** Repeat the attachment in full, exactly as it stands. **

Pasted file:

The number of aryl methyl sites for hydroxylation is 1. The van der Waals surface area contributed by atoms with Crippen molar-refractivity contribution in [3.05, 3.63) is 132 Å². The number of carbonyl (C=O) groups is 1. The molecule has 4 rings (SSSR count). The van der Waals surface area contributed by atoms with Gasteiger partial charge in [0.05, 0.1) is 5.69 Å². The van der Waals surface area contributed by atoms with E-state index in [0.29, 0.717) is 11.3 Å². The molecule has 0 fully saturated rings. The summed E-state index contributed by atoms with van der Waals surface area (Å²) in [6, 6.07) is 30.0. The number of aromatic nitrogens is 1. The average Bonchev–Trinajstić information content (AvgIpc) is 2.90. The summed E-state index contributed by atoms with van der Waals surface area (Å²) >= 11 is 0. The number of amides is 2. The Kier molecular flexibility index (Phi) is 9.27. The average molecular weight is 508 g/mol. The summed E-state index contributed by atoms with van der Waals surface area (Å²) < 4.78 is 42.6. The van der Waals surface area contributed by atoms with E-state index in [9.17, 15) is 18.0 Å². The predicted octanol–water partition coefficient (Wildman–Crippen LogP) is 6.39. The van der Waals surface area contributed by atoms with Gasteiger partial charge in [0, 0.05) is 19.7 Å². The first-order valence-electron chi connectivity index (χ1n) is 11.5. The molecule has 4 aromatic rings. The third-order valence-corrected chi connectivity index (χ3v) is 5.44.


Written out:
The number of aryl methyl sites for hydroxylation is 1. The van der Waals surface area contributed by atoms with Crippen molar-refractivity contribution in [3.05, 3.63) is 132 Å². The number of carbonyl (C=O) groups is 1. The molecule has 4 rings (SSSR count). The van der Waals surface area contributed by atoms with Gasteiger partial charge in [0.05, 0.1) is 5.69 Å². The van der Waals surface area contributed by atoms with E-state index in [0.29, 0.717) is 11.3 Å². The molecule has 0 fully saturated rings. The summed E-state index contributed by atoms with van der Waals surface area (Å²) in [6, 6.07) is 30.0. The number of aromatic nitrogens is 1. The average Bonchev–Trinajstić information content (AvgIpc) is 2.90. The summed E-state index contributed by atoms with van der Waals surface area (Å²) >= 11 is 0. The number of amides is 2. The Kier molecular flexibility index (Phi) is 9.27. The average molecular weight is 508 g/mol. The summed E-state index contributed by atoms with van der Waals surface area (Å²) < 4.78 is 42.6. The van der Waals surface area contributed by atoms with E-state index in [9.17, 15) is 18.0 Å². The predicted octanol–water partition coefficient (Wildman–Crippen LogP) is 6.39. The van der Waals surface area contributed by atoms with Gasteiger partial charge in [0, 0.05) is 19.7 Å². The first-order valence-electron chi connectivity index (χ1n) is 11.5. The molecule has 4 aromatic rings. The third-order valence-corrected chi connectivity index (χ3v) is 5.44.